As the Governor and the Legislature re-assess the state's financial situation, VBSR urges them to observe the following principles:
- Hold steady on the State's long-term goals. The goals of Vermont's economic and fiscal policy are stated in terms of increasing sustainable wealth for Vermont's workers and communities, while preserving Vermont's assets. This translates into salaries, wages, employee benefits, and tax revenues (payroll, corporate income, sales, and property) paid by businesses and individuals. The goals also include preservation or enhancement of Vermont's human and natural environment in order to permit long-term, sustainable, orderly generation of value. There is no justification for abandoning the fundamentals of this solid long-term perspective.
- Maintain a tax structure that is based primarily on ability to pay. Sales tax is a regressive tax, with a higher burden on low-income Vermonters. A property tax without income sensitivity would also be a regressive tax. A state income tax piggy-backed on the new federal income tax structure allows the federal government to make tax policy for the State and also reduces the tax's progressiveness more and more as time goes on.
- Use spending to protect vulnerable groups and contribute to broad-based growth. This is not, as is often suggested, an either/or proposition. As an example, the unemployment compensation paid to community members can help local businesses survive and fuel new ventures.
- Recall that since every dollar the state spends goes directly into the economy, and assistance given to lower income or unemployed people tends to be used for necessities, state budget cuts in tough economic times are a missed stimulus opportunity.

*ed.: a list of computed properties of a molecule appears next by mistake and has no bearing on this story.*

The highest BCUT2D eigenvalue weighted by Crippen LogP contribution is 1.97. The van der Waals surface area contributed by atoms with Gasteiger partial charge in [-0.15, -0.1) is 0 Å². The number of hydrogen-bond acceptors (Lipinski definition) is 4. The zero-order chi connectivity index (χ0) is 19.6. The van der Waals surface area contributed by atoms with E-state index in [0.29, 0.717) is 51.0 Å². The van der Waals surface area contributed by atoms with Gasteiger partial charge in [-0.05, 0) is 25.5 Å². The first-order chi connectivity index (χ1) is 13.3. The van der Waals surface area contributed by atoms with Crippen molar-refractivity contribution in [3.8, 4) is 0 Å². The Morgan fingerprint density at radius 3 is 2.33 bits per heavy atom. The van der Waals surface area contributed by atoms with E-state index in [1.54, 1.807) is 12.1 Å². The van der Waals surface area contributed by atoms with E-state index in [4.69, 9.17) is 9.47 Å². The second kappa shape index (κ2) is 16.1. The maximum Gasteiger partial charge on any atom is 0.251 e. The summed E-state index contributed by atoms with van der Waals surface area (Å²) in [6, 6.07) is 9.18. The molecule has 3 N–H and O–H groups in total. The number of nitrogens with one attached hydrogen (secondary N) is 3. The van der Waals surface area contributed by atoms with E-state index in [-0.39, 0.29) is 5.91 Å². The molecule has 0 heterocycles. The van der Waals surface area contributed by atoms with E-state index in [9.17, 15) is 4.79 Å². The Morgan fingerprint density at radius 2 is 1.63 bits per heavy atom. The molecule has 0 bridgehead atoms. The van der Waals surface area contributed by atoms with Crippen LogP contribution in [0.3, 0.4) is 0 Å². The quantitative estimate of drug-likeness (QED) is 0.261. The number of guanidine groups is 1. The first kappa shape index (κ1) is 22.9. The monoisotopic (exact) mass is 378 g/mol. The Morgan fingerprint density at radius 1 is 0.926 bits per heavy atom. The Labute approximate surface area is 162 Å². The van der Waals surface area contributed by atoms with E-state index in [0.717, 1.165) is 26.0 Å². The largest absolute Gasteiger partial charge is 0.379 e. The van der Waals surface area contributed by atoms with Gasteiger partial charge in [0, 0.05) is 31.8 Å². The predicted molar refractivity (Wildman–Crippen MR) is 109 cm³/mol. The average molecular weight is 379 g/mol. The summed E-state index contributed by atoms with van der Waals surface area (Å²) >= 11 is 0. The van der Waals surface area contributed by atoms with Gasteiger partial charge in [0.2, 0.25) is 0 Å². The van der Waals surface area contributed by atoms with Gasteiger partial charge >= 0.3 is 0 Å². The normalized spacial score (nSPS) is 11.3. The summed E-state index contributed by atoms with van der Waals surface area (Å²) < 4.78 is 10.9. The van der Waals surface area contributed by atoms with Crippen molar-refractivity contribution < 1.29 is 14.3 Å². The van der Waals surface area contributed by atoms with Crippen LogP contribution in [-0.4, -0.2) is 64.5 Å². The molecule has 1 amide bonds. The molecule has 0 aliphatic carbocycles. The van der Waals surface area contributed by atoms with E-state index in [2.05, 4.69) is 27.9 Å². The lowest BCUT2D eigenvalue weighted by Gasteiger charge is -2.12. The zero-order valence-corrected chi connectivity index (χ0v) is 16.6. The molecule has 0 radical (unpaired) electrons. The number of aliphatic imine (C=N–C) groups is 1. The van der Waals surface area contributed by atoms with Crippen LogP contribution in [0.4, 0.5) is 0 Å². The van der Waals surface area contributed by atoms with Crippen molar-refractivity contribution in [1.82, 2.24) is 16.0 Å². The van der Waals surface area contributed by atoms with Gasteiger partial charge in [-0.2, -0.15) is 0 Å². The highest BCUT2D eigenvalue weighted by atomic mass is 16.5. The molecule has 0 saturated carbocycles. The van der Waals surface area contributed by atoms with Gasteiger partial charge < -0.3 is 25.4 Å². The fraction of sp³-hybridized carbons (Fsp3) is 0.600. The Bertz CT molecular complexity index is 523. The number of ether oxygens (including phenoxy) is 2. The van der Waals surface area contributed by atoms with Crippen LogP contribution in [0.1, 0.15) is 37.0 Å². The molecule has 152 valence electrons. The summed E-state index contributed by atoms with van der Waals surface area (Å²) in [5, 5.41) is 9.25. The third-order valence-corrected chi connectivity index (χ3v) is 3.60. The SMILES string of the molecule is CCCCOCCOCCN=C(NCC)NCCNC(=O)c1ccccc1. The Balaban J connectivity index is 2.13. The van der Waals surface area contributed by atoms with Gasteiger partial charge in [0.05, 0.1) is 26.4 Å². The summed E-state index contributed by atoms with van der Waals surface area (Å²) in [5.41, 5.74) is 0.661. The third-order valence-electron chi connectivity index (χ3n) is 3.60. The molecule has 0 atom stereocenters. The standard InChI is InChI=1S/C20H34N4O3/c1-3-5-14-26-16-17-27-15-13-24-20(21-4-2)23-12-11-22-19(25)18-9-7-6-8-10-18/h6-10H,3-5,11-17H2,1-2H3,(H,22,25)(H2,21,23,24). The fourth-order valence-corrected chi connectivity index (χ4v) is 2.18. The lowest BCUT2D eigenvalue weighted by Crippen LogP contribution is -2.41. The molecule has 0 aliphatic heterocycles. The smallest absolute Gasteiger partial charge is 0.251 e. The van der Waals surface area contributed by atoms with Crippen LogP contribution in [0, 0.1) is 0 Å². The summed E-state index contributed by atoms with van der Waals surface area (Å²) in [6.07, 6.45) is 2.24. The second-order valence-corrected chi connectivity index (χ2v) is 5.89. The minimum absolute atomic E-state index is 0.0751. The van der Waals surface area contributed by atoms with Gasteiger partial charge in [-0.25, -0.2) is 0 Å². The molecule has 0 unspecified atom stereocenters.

- Resist the easy answer of deep, across-the-board budget cuts. Neither opportunities nor needs present themselves evenly.
- Preserve the ability of local school districts to raise equal funds equitably. Maintain state per pupil funding levels. Education equity is a core value our children and our communities deserve without regard to economic or political cycles.
- Gather and provide information to schools, municipalities and state agencies on ways to improve quality without increasing expenses. Thrift and ingenuity are Vermont traditions. Share the success stories.
- Remember throughout the evaluation of policy options that money is the servant of our values, not the master.
* Economic policy's purpose is commonly viewed as managing the overall pace of economic activity, seeking to maintain high levels of employment.